This from the wires. I could pick out a quote, but it just zings along from beginning to end in one big galloping rampage of joy. Can’t wait to see if the newspapers pick it up, it feels excellently 1950s and is doubtless much more exciting and important science news than this kind of dreary old nonsense. The Darwin@LSE department, apart from the name (to which the years will not be kind) is quite a sound outfit producing mostly great work. Ho hum. I mean, maybe it’s not that bad. Go, Dr Oliver Curry of LSE!
Embargoed to 0001 Tuesday October 17
HUMANS `MIGHT SPLIT INTO TWO SPECIES’
By John von Radowitz, PA Science Correspondent
Social division might split humans into two sub-species 100,000 years from now
- just as HG Wells predicted.
The descendants of the genetic upper class would be tall, slim, healthy,
attractive, intelligent, and creative.
They would be a far cry from the “underclass” humans who will have evolved
into dim-witted, ugly, squat goblin-like creatures.
The forecast was made by evolution expert Dr Oliver Curry, who spent two
months investigating the ascent and descent of Man over the next 100 millennia.
Novelist HG Wells predicted a similar gloomy outcome for humanity in his novel
The Time Machine.
He envisaged a race of frail privileged beings, the Eloi, who lived above
ground in a futuristic ruined city.
They were prey for the cannibalistic ape-like Morlocks, who toiled underground
and whose ancestors were the downtrodden workers of today.
According to Dr Curry, the human race is likely to peak in the year 3,000,
before collapsing into technology-driven decline.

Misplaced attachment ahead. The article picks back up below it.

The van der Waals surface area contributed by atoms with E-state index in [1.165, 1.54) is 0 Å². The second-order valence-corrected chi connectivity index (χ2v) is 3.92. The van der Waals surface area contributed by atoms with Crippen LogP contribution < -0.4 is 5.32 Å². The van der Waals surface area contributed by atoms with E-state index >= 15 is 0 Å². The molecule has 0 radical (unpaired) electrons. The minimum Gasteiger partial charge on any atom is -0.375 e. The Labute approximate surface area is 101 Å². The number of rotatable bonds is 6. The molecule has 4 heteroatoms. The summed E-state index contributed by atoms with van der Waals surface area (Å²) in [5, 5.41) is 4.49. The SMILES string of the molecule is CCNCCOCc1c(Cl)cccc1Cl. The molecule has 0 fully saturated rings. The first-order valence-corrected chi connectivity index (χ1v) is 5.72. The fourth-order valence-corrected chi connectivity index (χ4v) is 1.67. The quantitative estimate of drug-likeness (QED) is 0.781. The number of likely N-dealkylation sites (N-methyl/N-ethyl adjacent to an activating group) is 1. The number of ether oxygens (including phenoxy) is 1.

Within a thousand years, humans will evolve into coffee-coloured giants
between six and seven feet tall, he predicts. Improved nutrition and medical
science will see people growing taller and fitter, while life-spans are extended
to 120 years.
Physical appearance, driven by indicators of health, youth and fertility, will
Men will exhibit symmetrical facial features, look athletic, and have squarer
jaws, deeper voices – and bigger penises.
Women on the other hand will develop lighter skin, large clear eyes, pert
breasts, glossy hair, even features and smooth hairless skin.
Racial differences will be ironed out by interbreeding, producing a uniform
race of coffee-coloured people.
But the golden age of the beautiful people will not last forever, warns Dr
In 10,000 years time humans may have paid a genetic price for relying on
technology. Spoiled by gadgets designed to meet their every need, they could
come to resemble domesticated animals.
Social skills, such as communicating and interacting with others, could be
lost, along with emotions such as love, sympathy, trust and respect.
Humans would become less able to care for others, or perform in teams.
Physically, they would start to appear more juvenile. Chins would recede, as a
result of having to chew less on processed food.
There could also be health problems caused, paradoxically, by reliance on
medicine. Weak immune systems might be one result. Preventing deaths would also
help to preserve the genetic defects that cause cancer.
Humans might improve themselves by using genetic engineering to replace faulty
stretches of DNA, says Dr Curry.
Much further into the future, sexual selection – being choosy about one’s
partner – was likely to create more and more genetic inequality.
The logical outcome would be two sub-species, “gracile” and “robust”
humans representing the rich and poor from long ago in history.
Dr Curry, from the Darwin@LSE research centre at the London School of
Economics, was commissioned to carry out the study by the men’s satellite TV
He said: “The Bravo Evolution Report suggests that the future of man will be
a story of the good, the bad and the ugly.
“While science and technology have the potential to create an ideal habitat
for humanity over the next millennium, there is a possibility of a monumental
genetic hangover over the subsequent millennia due to an over-reliance on
technology reducing our natural capacity to resist disease, or our evolved
ability to get along with each other.
“After that, things could get ugly, with the possible emergence of genetic
`haves’ and `have-nots’.”
Bravo asked Dr Curry to make his forecast to mark the channel’s 21st
Director of programmes Johnny Webb said: “It is amazing to think that in just
one thousand years time away everything will be so different.”
161028 OCT 06